"We started writing on acoustic, so it was a lot of bluesier stuff, and with Jordan's voice, it really clicked. So we started recording at my house on a really shitty program with, like, a USB mic," Barnard recalls. "We edited it and put it in the car and were like, 'What the fuck did we just create?' "
With Rose back on board, their original, pared-down lineup was complete, dictating Stonefox's loud but relatively pared-down sound — Barnard ran his guitar through a bass amp, and that was that. The first scrappy set of recordings became an album, Dead Under the Sun, and Stonefox set out on a foolhardy but largely triumphant 2008 winter tour of the East Coast and Midwest. Sure, their van finally died in Tennessee — they abandoned it for a rental — and they circled several times past the venue they were slated to play in Chicago, mistaking it for a burned-out, abandoned building. But they were treated like visiting royalty in Cleveland and in Atlanta scored a bassist, Ross Fuentes, when they played a bill with his old punk rock 'n' roll band. Fuentes is still based in Atlanta but tours with the band and cowrote one song, "Smoke and Mirrors," on Back on the Wire.
Back in South Florida, they set out to record in earnest, sinking money into sessions at an acquaintance's warehouse studio. Shady dealings ensued, and the band never again saw the money or the recordings. All the better in the end — out of the ashes of that mess, they scored all of the studio's gear, from mics and cables to a complete ProTools setup. Stonefox looked homeward and never looked back. "When you're paying for time in someone else's studio, everything turns into 'good enough,' " Asher says. Barnard adds, "When you're recording yourself, you pretty much don't have to worry about anything except getting the take you want, the style you want."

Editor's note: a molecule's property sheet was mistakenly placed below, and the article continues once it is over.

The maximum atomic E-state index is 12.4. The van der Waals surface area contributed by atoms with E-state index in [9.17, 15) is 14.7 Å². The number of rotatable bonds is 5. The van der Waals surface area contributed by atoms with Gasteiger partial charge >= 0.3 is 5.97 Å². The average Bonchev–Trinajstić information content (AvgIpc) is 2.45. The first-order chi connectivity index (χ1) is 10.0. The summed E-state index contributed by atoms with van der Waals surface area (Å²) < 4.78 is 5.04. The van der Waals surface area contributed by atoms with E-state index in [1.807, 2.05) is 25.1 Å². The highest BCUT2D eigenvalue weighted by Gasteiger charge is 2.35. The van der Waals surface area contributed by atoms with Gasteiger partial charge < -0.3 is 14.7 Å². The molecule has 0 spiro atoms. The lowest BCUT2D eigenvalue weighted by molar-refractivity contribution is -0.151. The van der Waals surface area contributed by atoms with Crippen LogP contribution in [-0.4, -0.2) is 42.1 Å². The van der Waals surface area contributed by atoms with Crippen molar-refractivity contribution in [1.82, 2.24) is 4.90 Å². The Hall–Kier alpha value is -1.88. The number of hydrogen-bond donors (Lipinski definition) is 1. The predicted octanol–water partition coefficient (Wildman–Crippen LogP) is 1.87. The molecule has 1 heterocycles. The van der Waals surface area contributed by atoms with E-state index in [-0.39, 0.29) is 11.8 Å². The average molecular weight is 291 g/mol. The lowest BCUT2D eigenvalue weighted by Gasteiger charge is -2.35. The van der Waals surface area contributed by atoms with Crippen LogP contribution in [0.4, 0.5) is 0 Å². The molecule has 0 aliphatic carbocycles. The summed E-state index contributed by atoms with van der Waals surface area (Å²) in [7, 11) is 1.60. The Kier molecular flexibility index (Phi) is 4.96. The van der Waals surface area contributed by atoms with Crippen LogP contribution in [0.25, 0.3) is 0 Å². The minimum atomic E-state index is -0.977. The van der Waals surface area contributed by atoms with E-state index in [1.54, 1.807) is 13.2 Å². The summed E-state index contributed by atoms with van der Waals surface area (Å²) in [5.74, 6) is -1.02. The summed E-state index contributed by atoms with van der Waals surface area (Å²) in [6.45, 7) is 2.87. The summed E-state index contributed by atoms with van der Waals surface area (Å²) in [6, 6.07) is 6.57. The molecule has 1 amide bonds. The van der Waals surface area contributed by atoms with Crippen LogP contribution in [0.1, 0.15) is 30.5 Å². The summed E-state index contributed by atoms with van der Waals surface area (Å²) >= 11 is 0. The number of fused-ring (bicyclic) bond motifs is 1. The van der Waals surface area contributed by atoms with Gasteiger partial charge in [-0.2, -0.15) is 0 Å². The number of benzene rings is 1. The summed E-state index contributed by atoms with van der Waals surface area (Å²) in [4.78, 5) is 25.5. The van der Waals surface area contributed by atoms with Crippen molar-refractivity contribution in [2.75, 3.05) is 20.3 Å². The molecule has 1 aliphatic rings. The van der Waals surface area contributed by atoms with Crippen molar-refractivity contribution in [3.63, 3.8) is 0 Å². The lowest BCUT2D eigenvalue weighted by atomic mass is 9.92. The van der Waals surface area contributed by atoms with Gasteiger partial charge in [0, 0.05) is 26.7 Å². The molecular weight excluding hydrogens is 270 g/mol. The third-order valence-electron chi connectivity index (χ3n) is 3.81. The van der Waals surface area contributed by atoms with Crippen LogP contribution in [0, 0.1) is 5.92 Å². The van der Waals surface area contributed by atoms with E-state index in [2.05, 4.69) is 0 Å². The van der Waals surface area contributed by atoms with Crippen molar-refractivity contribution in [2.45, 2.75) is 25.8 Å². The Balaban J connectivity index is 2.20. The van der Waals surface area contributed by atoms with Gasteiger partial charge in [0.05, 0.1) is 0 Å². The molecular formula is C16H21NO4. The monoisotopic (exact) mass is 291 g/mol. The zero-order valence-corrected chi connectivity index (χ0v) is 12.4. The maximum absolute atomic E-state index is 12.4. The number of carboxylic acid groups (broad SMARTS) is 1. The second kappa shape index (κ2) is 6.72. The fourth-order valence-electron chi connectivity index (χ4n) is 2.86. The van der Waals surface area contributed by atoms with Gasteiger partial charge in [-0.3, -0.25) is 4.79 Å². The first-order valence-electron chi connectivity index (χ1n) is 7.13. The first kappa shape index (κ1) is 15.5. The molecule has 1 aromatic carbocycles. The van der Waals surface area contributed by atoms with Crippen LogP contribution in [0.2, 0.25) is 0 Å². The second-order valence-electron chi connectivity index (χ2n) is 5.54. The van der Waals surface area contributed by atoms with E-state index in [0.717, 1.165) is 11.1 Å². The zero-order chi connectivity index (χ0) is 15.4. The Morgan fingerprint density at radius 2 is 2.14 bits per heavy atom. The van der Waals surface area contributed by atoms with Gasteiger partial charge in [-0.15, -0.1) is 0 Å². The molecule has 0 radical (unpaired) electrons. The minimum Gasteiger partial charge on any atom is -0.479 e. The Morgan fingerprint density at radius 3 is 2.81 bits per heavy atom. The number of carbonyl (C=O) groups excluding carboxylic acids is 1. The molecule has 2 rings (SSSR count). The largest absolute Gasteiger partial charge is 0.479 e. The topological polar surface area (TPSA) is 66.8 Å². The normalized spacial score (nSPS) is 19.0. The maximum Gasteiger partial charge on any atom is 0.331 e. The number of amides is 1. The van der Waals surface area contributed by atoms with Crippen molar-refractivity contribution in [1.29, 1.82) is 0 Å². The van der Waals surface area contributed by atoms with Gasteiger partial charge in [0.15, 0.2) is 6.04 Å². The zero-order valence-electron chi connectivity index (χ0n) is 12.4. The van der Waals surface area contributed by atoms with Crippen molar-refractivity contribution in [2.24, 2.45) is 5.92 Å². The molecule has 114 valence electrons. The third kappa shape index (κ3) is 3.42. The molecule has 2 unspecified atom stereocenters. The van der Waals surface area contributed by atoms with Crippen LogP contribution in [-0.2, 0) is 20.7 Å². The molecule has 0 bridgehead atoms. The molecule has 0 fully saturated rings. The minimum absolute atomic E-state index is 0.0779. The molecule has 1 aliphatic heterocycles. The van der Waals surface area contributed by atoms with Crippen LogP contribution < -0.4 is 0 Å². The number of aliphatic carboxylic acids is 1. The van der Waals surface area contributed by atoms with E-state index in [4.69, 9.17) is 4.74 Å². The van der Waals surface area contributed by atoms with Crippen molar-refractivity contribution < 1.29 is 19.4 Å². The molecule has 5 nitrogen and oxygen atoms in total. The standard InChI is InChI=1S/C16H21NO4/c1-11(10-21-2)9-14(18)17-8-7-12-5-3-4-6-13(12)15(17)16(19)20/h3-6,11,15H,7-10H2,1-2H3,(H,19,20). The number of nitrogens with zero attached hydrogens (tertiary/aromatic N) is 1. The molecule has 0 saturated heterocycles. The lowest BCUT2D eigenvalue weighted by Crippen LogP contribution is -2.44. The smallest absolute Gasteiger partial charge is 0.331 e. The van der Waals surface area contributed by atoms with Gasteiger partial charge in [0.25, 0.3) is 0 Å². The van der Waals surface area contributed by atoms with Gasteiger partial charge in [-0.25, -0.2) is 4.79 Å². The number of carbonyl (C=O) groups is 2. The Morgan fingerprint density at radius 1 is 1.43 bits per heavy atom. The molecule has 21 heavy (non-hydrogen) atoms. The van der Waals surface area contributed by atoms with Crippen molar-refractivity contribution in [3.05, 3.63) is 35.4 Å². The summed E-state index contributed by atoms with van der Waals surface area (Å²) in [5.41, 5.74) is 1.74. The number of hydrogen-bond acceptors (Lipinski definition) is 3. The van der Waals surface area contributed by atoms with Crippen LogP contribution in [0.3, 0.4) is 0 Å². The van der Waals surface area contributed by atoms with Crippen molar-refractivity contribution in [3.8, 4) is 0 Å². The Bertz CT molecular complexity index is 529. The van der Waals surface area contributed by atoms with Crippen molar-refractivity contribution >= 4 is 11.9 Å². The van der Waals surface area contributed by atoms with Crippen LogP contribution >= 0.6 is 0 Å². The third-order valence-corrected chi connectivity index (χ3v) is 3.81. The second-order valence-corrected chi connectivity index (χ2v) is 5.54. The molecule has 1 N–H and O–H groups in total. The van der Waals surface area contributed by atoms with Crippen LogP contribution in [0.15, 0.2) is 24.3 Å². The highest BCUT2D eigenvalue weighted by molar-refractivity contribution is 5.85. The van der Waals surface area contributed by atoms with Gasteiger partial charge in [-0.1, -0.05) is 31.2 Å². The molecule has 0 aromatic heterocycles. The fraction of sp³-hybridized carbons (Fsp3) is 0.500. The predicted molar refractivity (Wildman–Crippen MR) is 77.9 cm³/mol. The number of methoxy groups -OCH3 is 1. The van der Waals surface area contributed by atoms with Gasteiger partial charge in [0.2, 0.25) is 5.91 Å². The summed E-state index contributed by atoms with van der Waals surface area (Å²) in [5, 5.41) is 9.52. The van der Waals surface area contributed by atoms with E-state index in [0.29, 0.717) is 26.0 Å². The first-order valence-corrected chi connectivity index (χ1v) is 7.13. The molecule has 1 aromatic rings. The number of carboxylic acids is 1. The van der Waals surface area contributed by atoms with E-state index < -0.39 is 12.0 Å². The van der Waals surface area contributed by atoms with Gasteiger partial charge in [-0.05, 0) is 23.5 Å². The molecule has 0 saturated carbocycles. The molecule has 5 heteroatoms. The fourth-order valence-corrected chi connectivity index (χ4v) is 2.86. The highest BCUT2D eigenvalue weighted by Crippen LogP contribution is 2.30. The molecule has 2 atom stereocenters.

That style has clearly jelled on Back on the Wire, a work of surprising technical achievement. The album's production is crisp when it should be and distorted when it should be — vocals run through guitar-amp distortion, guitar chords explode in a swarm of tambourines. All this from a morass of wires snaking by curio cabinets, from speakers abutting sofas, from drum kits positioned around kitty condos.
The record's mood too is focused in its intensity, almost cinematic in its build. The first half starts slow, the album's title track shaking with a Deep South bar band's swing as Asher's snake-charmer voice seems to wring itself out. It's a trippy invitation for the repentant to come worship at the altar of Stonefox's rock. The prayer gets gradually more fervent — "Go Back to California" picks up the pace with circling, trance-like rhythmic repetition and a few slicing guitar solos.
"Stun Like a Gun," a couple of tracks later, is a full-on revival — the kind of thing designed to make a crowd uncontrollably thrust pelvises and tear at hair. Things dial back a bit with "Ordinary People," an unexpectedly subdued standout that channels late-period Beatles, somewhere between "Rocky Raccoon" with its wistful strumming and "Eleanor Rigby" with its observation of daily routine. But by the penultimate track, "Fuzzy Ray," Stonefox is inciting the throngs again to get down and dirty, pegged onto a riff of maybe ten notes that are impossible to cleanse from the brain.
That's all heavy praise, but Back on the Wire is one hell of an induction into the Stonefox cult. Come to a service at Propaganda on July 30 or at the Poor House on August 1 and leave converted. If all goes right, Stonefox should soon be preaching to the masses.